Alan: Well, it’s a good thing that Pico didn’t take the Apple approach and get rid of their headset jack.
Jeremy: [laughs] I know, right? But regardless of vendors, there are advantages and disadvantages of every single vendor. And the interesting thing is just understanding what headset works for you, depending on the exact solution, scale, company, and situation, basically, you’re trying to deploy to.
Alan: If you were to give five key things that you evaluate a headset on. You just mentioned a couple, so let’s list them out.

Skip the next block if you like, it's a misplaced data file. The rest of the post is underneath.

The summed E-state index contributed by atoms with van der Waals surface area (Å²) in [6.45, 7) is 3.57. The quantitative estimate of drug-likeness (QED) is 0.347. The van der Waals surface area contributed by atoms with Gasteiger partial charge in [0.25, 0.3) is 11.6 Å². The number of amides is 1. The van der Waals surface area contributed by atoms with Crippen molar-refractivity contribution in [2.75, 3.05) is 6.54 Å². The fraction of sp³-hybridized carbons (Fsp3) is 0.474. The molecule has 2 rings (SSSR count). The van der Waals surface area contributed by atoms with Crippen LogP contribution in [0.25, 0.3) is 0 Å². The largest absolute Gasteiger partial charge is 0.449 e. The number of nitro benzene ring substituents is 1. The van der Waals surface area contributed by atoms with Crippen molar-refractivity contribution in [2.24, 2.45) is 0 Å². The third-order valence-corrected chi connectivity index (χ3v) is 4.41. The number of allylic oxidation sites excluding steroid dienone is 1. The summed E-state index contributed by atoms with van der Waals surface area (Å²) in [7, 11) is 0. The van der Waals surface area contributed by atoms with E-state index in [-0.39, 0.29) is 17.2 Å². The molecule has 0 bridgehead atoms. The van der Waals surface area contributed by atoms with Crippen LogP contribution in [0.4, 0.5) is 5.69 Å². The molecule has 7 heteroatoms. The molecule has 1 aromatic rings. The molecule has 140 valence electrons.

Jeremy: Okay. So one of them pretty obviously is specification. So firstly, specification from a power perspective, in terms of the processing power of the headset, is it good enough to run the type of content that we want to? Second of all, the type of lenses, the resolution of the screen, ultimately the visual fidelity, the field of view, all of that I would consider under visual fidelity of the experience, because obviously that has a big effect when you’re running virtual reality experiences. Then I would go also to costs because obviously that’s a major consideration, especially if you’re doing it at scale. How much is each headset going to cost, maybe at a bulk level if you’re buying lots of them at once. Then I would consider the user experience points. Now there are quite a few of these. The need to have a controller connected was one of them that we considered. The need to register an account to use the headset is another one that we considered. The ability to run an MDM solution is now extremely important consideration at scale. So that’s definitely a consideration. And one of the other considerations we had — which may or may not be relevant, depending on what your focus is — is the level of B2B focus versus B2C focus of the headset manufacturer. So for us as a company, our main concern is B2B. So we’re very keen to engage with manufacturers of headsets that concentrate on the B2B market.